Renewable Energy Market Report: A cat among the pigeons

Renewable Energy Market Report: A cat among the pigeons

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Following a generally stable end to 2017, forecasts suggesting the LRET will be met by 2020 have drawn a mixed reaction in the LGC market across January.

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Large-scale Generation Certificate (LGCs)

Prices as at 31st January 2018

Following a generally stable end to 2017, forecasts from a number of sources that the target will be met by 2020 and that the market will avoid a shortfall of certificates in the meantime drew a mixed reaction in the LGC market across January. Forward activity in the Cal 19s was the highlight during this time.

In recent years LGC prices have been inflated, owing to the expectation that the supply and demand would be very tightly balanced in Calendar year 2018 and likely result in a shortfall in Cal 19, owing to the extended period in which project development had come to a standstill.

In recent times, a number of forecasters have proffered that the shortfall would come to an end in Cal 20, with sufficient projects being committed in time to ensure enough LGCs would be available for surrender. Weighing the prospects of such an outcome, the Cal 20 market has always traded at a sizeable discount to the earlier vintages.

In January however, the Clean Energy Regulator (CER) threw a cat among the pigeons by sending out a market update which outlined that it expected the market would remain in surplus out to 2020, thus avoiding a shortfall in the nearer term.

Such an outcome could be expected to have impacted the forward market in the Cal 18 or perhaps more so the Cal 19 vintage, yet it did not, implying that most participants believed that any surplus in Cal 19 would be so small as to constitute an effective shortfall anyway.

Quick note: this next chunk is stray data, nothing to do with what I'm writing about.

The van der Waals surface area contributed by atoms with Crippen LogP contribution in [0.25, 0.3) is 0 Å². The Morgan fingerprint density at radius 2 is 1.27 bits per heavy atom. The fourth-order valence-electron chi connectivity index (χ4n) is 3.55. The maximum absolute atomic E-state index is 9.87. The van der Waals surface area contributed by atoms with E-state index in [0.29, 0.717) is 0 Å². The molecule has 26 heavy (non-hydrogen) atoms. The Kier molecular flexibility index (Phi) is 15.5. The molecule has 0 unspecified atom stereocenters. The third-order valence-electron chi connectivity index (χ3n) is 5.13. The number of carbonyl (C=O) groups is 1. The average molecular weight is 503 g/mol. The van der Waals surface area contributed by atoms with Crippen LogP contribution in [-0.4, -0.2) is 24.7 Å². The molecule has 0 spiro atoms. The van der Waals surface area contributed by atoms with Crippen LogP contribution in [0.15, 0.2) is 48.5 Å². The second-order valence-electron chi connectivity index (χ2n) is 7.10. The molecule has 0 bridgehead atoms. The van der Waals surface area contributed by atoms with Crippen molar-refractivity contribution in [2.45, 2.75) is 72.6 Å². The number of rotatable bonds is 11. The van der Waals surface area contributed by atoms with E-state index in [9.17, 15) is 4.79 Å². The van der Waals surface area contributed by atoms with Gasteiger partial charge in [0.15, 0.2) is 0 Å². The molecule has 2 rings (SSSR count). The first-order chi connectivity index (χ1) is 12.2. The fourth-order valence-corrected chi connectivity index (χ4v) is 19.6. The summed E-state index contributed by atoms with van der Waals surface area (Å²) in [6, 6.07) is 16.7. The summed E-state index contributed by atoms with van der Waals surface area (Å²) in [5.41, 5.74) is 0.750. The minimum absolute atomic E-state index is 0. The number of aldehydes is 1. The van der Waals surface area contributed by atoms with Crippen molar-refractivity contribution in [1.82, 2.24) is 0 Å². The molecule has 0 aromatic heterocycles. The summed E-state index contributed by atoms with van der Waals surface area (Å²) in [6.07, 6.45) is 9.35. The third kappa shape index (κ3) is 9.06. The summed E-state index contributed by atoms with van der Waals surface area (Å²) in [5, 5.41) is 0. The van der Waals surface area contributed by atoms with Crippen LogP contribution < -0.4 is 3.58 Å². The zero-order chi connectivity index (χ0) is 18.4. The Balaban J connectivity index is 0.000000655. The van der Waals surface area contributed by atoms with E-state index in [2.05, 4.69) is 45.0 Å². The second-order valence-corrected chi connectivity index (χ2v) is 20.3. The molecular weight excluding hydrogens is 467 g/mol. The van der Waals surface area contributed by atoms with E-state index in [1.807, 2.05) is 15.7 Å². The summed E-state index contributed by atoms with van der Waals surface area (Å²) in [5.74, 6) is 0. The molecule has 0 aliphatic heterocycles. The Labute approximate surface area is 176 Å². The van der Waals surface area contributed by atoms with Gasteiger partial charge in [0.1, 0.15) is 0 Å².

The CER’s assessment was based on a natural reduction in the target in the coming two years, some assumptions around shortfall penalty payment and carry forward strategies among liable parties and an appraisal of the project development pipeline (more on this later).

January was a big month for the Cal 19 vintage with close to a million certificates trading and prices generally increasing. Having started the year promptly at $78.25, the market made it to a high of $80.80 before softening back to end the month at $80.25, despite the CER’s update.

The Cal 20 market on the other hand remains affected by a lack of buying interest. Having enjoyed a solid bull run across November in which the market moved from the high $40s to $65, before then softening back to $58.50, buying interest has since evaporated.

The was no reported activity during December or January and a clear lack of buying interest suggests the price likely sits closer to the $50 mark than its last trade level. The absence of buying appears to be a reflection of concerns that the target may be met by Cal20 and hence the LGC price will begin its descent first toward the price implied by the marginal technology cost and, subsequently, towards zero across the decade assuming a sizeable surplus ensues.

Yet there are those who believe that the current projections for project commitments, including those made by the CER, are overly optimistic in terms of both timeline for deployment and firmness of commitment, suggesting the actual number of LGCs that will be available for surrender in particular in Cal 19 and 20 is being overstated.